Five years ago this week Cleveland put on its finest and hosted the Republican National Convention— a gathering of 48,000 people, 15,000 of them media and nearly 2,500 of them delegates with many seeing the city for the first time.
"Is this Lake Erie?" one Florida delegate asked at a pre-convention gathering at Voinovich Park remarking that 2016 sunset was comparable to Key West. Another delegate from Tennessee also expressed her pleasant surprise.
"Well we heard rust belt so I wasn't expecting it to be this pretty," she said. And yet another from California remarked "this is beautiful, what a town and these museums. I can't wait to come back and bring my kids."
They were precisely the reactions that the Cleveland Host Committee were looking for when they went after the convention. Destination Cleveland's research had shown in recent years if you can get a visitor to Cleveland for the first time you stand a good chance of sending them off as an ambassador.
Getting to this point was a decades-long process that took several attempts at both Democratic and Republican conventions culminating with $4 billion in economic investments including the building of a new convention center, a new Public Square and the addition of enough hotel rooms to pull off an event of this size.
A study a year after the convention found the economic impact of it to be $188 million but it was never about the money from that one week.
"No not at all and in fact we contended from way back when that was one of the benefits and not even the top one because it really was about foundation laying for future years which I think it's done," said Destination Cleveland President & CEO David Gilbert who was also head of the RNC Host Committee.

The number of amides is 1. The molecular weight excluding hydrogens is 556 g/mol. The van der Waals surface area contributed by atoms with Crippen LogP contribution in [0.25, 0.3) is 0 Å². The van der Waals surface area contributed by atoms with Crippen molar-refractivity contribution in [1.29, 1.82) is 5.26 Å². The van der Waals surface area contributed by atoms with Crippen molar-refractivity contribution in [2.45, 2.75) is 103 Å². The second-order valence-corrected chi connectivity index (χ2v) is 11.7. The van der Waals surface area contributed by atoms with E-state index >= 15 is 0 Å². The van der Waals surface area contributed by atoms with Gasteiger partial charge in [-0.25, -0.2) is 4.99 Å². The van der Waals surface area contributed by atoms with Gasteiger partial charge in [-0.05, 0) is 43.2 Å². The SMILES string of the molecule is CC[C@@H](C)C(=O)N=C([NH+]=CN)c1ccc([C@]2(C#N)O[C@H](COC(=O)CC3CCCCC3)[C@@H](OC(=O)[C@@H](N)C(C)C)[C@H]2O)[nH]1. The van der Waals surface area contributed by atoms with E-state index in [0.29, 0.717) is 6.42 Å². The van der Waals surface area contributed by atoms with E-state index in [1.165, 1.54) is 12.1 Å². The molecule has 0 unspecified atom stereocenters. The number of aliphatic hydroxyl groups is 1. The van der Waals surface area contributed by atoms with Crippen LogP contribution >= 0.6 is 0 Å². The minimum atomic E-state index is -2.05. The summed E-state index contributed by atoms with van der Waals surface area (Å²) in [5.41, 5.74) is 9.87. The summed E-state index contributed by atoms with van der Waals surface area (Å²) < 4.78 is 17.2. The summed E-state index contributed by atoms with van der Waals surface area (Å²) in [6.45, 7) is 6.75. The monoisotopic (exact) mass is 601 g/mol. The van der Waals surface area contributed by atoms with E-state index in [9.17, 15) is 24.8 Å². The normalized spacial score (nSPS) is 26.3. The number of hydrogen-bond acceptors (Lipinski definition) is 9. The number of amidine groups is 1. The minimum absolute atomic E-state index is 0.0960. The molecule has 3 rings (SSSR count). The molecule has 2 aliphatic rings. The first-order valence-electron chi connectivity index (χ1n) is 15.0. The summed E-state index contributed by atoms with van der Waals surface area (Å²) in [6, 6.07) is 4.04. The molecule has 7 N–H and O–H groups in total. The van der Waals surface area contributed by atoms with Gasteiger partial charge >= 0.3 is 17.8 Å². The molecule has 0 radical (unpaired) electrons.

Yes, pulling off the convention successfully and without incident was the ultimate vetting of the city for any major event - the NFL Draft, the MLB All-Star Game in 2019 and the NBA All-Star Game coming up in a few months included. All of which Cleveland landed in part because of the RNC and in turn those events also benefited from it as well.
"We've taken this model, this organizing committee model we put in place for RNC it was exactly what we used for NFL Draft, it's exactly what we're using for NBA All-Star Game," said Gilbert. "And yes a lot of the people are the same but the structure of how we do it in Cleveland which has worked incredibly well has been a nice legacy of [the RNC]."
So looking back was hosting the RNC worth it?
"I'd do it ten times again," Gilbert said emphatically. "And that was a tough one to raise the money for, it was a tough one to do because of the size and scale and quite frankly the effort took a lot out of the community. It was a big effort to get it done and to get it done as well as we did but absolutely it was worth it and you'd do it again not just for that event but for what it's led to."
Another major benefit Gilbert points out was changing the perception not just of those visiting but of those who call Northeast Ohio home.
"We're going to have some numbers coming out in about a month on how Clevelanders feel about their own community," Gilbert said. "And while we started to see a rise prior to '16 there was a huge jump in '16 that we've maintained. "I think that that was really the tipping point of Clevelanders finally getting over the decades-long woe is us and seeing the city for what it really is, an incredible, incredible place."